Considering an Applicant With a Criminal Record

According to the U.S Department of Justice’s Bureau of Justice Statistics (BJS), over 90 million individuals, approximately 30% of the population in the country, have a criminal record on file in state criminal history repositories.  

This statistic does not include traffic infractions (e.g., improper turns, parking violations, failure to stop, some speeding violations, among others) which are the most common form of infractions and also do not appear in criminal records (when they are paid, or the court citation was fulfilled), because traffic tickets are classified as infractions and are considered non-criminal offenses.  

Misdemeanors (e.g., Driving Under Influence (DUI), disorderly conduct, use of controlled substances, simple assault, among others) are more serious offenses than infractions and appear in criminal records. In some circumstances, a misdemeanor can escalate to a felony. Felonies are the most serious types of crimes (e.g., DUI that causes injury, serious bodily injury or death, murder, robbery, aggravated assault, rape, among others). Like misdemeanors, felonies also appear in the criminal history on file in state criminal history repositories.  

Criminal records vary from one-time arrest, where charges may be dropped completely, to violent, serious, and lengthy criminal histories. The BJS statistics show that the majority of arrests are for non-violent and minor offenses, only 4% of the arrests are for felonies, and most arrests, both misdemeanors and felonies, do not end in a conviction.  

According to the Society for Human Resource Management, nine out of ten employers run criminal background screens on applicants as part of their hiring process. Employers require consumer reports in order to ensure a safe work environment for employees and to assess the overall trustworthiness of the job candidate. Background screenings also reduce theft, embezzlement and other criminal activity. Some background screenings are required by state law for a position such as a teacher or licensed medical practitioner. Employers are not only protecting the company’s reputation but are also reducing the risk of legal liability for negligent hiring. Thus, in the selection process, some companies reject applicants who have criminal charges.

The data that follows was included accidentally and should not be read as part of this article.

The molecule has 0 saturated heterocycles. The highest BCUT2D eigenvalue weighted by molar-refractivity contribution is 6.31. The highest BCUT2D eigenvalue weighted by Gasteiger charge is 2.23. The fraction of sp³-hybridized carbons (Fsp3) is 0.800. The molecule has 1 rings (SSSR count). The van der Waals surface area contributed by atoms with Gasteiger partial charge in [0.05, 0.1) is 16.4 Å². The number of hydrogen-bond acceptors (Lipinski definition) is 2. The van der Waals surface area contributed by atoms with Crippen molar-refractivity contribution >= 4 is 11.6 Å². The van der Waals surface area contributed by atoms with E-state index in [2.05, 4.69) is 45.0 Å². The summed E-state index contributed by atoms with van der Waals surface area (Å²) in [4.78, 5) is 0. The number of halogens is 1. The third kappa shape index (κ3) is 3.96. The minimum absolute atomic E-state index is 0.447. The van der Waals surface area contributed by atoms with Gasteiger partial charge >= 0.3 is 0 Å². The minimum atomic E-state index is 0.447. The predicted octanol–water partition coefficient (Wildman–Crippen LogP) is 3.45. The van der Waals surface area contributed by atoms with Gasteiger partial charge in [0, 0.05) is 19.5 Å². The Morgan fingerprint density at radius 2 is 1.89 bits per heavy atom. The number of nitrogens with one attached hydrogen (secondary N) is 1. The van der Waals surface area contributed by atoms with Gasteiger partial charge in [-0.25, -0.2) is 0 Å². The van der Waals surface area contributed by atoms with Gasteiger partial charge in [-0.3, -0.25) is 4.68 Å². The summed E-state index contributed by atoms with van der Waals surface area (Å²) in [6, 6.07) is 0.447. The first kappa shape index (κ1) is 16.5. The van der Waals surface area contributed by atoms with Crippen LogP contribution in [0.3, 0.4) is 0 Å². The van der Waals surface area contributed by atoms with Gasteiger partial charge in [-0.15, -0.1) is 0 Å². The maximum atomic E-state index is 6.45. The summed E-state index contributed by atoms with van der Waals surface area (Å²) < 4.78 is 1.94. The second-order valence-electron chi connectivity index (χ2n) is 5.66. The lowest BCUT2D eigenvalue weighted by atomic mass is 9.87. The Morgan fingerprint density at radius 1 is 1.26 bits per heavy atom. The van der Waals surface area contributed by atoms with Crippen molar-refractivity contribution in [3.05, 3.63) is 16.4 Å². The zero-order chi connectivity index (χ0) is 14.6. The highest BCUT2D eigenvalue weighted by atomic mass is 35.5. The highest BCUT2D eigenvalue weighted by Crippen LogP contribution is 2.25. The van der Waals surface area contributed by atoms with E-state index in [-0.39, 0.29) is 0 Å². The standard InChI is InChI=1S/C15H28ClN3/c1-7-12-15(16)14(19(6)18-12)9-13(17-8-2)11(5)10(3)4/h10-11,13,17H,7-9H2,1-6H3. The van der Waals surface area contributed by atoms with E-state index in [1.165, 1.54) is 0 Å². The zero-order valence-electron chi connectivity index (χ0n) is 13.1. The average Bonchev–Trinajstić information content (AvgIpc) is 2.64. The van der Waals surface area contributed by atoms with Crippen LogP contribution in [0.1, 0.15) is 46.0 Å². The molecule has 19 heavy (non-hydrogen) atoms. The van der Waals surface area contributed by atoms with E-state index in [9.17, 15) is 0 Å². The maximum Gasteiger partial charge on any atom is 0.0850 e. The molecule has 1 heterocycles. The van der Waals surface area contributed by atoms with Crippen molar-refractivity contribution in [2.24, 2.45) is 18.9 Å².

Employers should be aware that it is highly likely that consumer reports may have negative information about the applicants. In these instances, a greater understanding is important to dispel some employers’ myths or paradigms. “The fact of an arrest does not establish that criminal conduct has occurred. Arrests are not proof of criminal conduct. Many arrests do not result in criminal charges or the charges are dismissed,” according to the Equal Employment Opportunity Commission (EEOC). By contrast, records of convictions of crimes will usually serve as sufficient evidence that a person engaged in improper conduct.  

Finding a point of balance and justice between millions of people with criminal records at the time of getting a job and the legitimacy of the employers to not consider an applicant for employment based on their criminal records, has become a great challenge. The law, jurisprudence, and institutions like the EEOC have all weighed in on this situation.